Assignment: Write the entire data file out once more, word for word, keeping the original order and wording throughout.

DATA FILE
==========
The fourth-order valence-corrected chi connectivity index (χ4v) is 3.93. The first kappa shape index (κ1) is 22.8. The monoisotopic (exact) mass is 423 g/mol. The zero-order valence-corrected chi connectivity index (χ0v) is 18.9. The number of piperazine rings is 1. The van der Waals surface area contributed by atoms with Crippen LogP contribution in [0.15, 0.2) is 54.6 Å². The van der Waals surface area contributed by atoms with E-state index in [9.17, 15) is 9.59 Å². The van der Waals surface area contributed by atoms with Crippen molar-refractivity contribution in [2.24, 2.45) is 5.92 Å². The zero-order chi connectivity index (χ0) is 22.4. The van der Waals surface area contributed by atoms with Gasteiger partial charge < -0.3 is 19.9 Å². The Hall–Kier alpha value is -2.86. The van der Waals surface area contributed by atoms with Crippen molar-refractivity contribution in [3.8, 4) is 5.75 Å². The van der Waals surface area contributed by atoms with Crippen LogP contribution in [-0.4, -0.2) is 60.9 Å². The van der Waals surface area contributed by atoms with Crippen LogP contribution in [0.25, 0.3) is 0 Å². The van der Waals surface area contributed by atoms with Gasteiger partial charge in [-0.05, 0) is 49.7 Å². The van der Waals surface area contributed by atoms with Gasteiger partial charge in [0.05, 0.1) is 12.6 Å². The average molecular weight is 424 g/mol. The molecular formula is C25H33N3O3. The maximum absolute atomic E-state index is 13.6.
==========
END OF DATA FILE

The fourth-order valence-corrected chi connectivity index (χ4v) is 3.93. The first kappa shape index (κ1) is 22.8. The monoisotopic (exact) mass is 423 g/mol. The zero-order valence-corrected chi connectivity index (χ0v) is 18.9. The number of piperazine rings is 1. The van der Waals surface area contributed by atoms with Crippen LogP contribution in [0.15, 0.2) is 54.6 Å². The van der Waals surface area contributed by atoms with E-state index in [9.17, 15) is 9.59 Å². The van der Waals surface area contributed by atoms with Crippen molar-refractivity contribution in [2.24, 2.45) is 5.92 Å². The zero-order chi connectivity index (χ0) is 22.4. The van der Waals surface area contributed by atoms with Gasteiger partial charge < -0.3 is 19.9 Å². The Hall–Kier alpha value is -2.86. The van der Waals surface area contributed by atoms with Crippen molar-refractivity contribution in [3.8, 4) is 5.75 Å². The van der Waals surface area contributed by atoms with Crippen LogP contribution in [-0.4, -0.2) is 60.9 Å². The van der Waals surface area contributed by atoms with Crippen LogP contribution in [0.25, 0.3) is 0 Å². The van der Waals surface area contributed by atoms with Gasteiger partial charge in [-0.05, 0) is 49.7 Å². The van der Waals surface area contributed by atoms with Gasteiger partial charge in [0.05, 0.1) is 12.6 Å². The average molecular weight is 424 g/mol. The molecular formula is C25H33N3O3. The maximum absolute atomic E-state index is 13.6.